It's also noteworthy that while Samsung was found to be willfully infringing Apple's utility patents, it was not found to be willfully infringing its design patents, a decision the jury likely arrived at because in several cases, Samsung took steps to avoid overt infringement.
More wins for Apple trade dress
While Apple hasn't previously had spectacular success in defending patented software features of the Mac or iOS, it has previously won significant rights to protect its trade dress.
In 2000, Apple won global rights to stop knockoff versions of its then-new iMac, including eMachines' eOne and the Daewoo E-Power. Those cases were fought using trade dress claims rather than design patents.
As a result of this jury's latest decision, Apple is likely to devote more efforts to spelling out and officially registering its trade dress claims, as it won "protectable" claims only over specific instances of its trade dress.
Apple had also unsuccessfully tried to argue for protection of unregistered trade dress elements, just because of the widely recognized nature of its famous iOS devices. This didn't result in convincing the jury that those additional, unregistered trade dress claims were worthy of protection however.
No luck for scattershot patent claims
While Apple won a strong affirmation for some of its strongest patent claims (this case was limited to a total of just eight Apple patents), the same was not true for the six patents Samsung tried to apply in its "offense as the best defense" strategy.
The jury found no infringement by Apple in any of Samsung's asserted patents. That's a strong blow against the concept of trying to defend against infringement by simply throwing up hailstorm response of counterclaims, particularly ones as weak as those Samsung asserted.
Of course, both Apple and Samsung have plenty of other patents they could bring to subsequent trials, even if these were among the two company's strongest. At the same time however, Samsung has lost big in its gamble of letting the courts decide the terms of its contractual obligations with Apple (even if its damage claims might be lowered on appeal).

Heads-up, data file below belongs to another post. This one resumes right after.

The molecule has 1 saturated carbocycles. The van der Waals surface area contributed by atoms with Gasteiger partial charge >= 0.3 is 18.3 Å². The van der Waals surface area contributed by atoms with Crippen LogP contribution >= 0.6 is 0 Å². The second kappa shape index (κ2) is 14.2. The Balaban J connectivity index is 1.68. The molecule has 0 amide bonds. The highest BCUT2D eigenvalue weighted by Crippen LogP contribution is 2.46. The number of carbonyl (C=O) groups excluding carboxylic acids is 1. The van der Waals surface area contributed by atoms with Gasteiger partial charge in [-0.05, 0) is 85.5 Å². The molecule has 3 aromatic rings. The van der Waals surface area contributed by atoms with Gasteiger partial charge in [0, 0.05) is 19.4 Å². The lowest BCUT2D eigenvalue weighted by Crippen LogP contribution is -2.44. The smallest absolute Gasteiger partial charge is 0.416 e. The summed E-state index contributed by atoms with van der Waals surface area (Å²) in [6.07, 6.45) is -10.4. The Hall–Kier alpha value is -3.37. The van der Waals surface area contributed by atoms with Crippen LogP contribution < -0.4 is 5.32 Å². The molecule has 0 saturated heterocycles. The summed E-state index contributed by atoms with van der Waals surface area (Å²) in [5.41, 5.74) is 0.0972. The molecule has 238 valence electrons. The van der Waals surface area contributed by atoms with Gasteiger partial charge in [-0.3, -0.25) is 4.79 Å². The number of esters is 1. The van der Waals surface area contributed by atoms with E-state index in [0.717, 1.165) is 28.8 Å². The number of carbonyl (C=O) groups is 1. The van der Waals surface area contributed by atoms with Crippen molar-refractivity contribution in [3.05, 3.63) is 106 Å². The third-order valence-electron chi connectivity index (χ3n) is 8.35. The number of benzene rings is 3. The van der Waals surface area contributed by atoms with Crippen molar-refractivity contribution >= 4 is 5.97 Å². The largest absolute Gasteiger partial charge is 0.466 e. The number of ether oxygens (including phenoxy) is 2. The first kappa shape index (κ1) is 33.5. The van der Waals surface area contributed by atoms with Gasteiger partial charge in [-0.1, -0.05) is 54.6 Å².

It has also been found to have willfully infringed upon Apple's patents, setting the stage for more complex trials arguing followup claims, if Samsung decides to keep litigating rather than start negotiating.
More negotiations, fewer lawsuits
The jury's verdict will likely have the effect of encouraging Apple and Samsung to work together as amicably as possible in the future, as Apple attempted to do in 2010 when it first approached the company in the effort of working out a patent licensing agreement.
As the "most sued company on earth," Apple knows enough about the court system to seek to avoid trials if at all possible. Having won a major case against Samsung, Apple will likely be emboldened to negotiate future issues armed with a track record that spells out the potential dire consequences of losing to the iPhone maker in court.
After losing its "look and feel" copyright case with Microsoft in the early 1990s, Apple subsequently resolved its remaining issues with the company in a win-win agreement brokered by Steve Jobs, who famously introduced the d?tente by saying:
"We have to let go of this notion that for Apple to win, Microsoft has to lose. We have to embrace a notion that for Apple to win, Apple has to do a really good job."